Weekly Video Picks
Spy Kids 2: The Island of Lost Dreams (2002)
This sequel to a satisfying-ly successful original imaginatively reworks these conventions to fashion a pleasant, uplifting family film. Writer-director Robert Rodriguez combines unhurried, offbeat humor with a playful visual imagination.
The teen-age Carmen Cortez (Alexa Vega) and her pre-adolescent brother Juni (Daryl Sabara) join the spy organization OSS, to which their parents (Antonio Banderas and Carla Gugino) belong. The supersecret Tran-smoker device is stolen by mysterious villains who threaten to destroy the world. The quest to retrieve it leads the Cortez family and some superspy rivals to the Island of Lost Dreams, where a gentle but mad scientist (Steve Buscemi) has created a menagerie of dangerous mutant animals. Rodriguez subtly reminds us of the importance of family relationships and the occasional difficulties in sustaining them. Warning: Screenit.com says the movie is heavy in “bad Attitude” on the part of the kids.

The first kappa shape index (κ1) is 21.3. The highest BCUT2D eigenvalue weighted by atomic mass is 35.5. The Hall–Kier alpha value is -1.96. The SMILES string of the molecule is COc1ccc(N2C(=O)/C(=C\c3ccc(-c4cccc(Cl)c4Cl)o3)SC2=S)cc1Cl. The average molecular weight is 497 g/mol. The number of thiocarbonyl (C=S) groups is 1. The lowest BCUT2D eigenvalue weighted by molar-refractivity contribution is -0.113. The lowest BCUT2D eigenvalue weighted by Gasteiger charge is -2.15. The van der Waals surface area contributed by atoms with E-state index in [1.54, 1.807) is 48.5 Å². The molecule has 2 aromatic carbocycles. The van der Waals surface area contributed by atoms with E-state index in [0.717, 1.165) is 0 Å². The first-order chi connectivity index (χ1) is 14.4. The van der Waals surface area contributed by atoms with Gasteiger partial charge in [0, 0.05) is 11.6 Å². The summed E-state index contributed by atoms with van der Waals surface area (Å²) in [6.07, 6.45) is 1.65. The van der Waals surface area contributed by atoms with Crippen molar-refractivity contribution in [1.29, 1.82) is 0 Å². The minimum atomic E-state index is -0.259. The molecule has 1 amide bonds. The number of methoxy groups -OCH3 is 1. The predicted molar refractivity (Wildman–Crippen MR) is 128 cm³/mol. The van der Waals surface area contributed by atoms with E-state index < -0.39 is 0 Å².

Pope John Paul II: The Movie (1984)
Pope John Paul II: The Movie shows the way in which his tactics were a combination of boldness and flexibility, grounded in constant prayer.
The action begins in 1978 as Cardinal Karol Wojtyla (Albert Finney) is called to Rome for the papal conclave and flashes back to 1938 when he's a student (Michael Crompton) in Krakow. Director Herbert Wise and screenwriter Christopher Knopf dramatize the young Pole's growing commitment to the Catholic faith.
During the Nazi occupation, he joins a secret group that studies St. John of the Cross and enrolls in an underground seminary. He also helps Jewish families escape to safety.
After the communist takeover, we watch the young cleric skillfully challenge the authorities, particularly in the construction of new churches. The movie ends with his installation as Pope. It's a moving portrait of an inspiring man, prepapacy.
The Farmer's Daughter(1947)
American political culture thrives on populist myths. So does Hollywood.
The Farmer's Daughter, adapted by Laura Kerr and Allen Rivkin from a play by Juhni Tervataa and directed by H.C. Potter, is a Capra-like romantic comedy with an unusual twist. The political role model is a woman.
Katie Holstrom (Loretta Young in an Oscar-winning performance) is a country girl who comes to Capitol City and works as a maid with the Morleys, a family of political kingmakers.
Sparks fly between her and the ambitious, unmarried son, Glenn (Joseph Cotton).
- March 9-15, 2003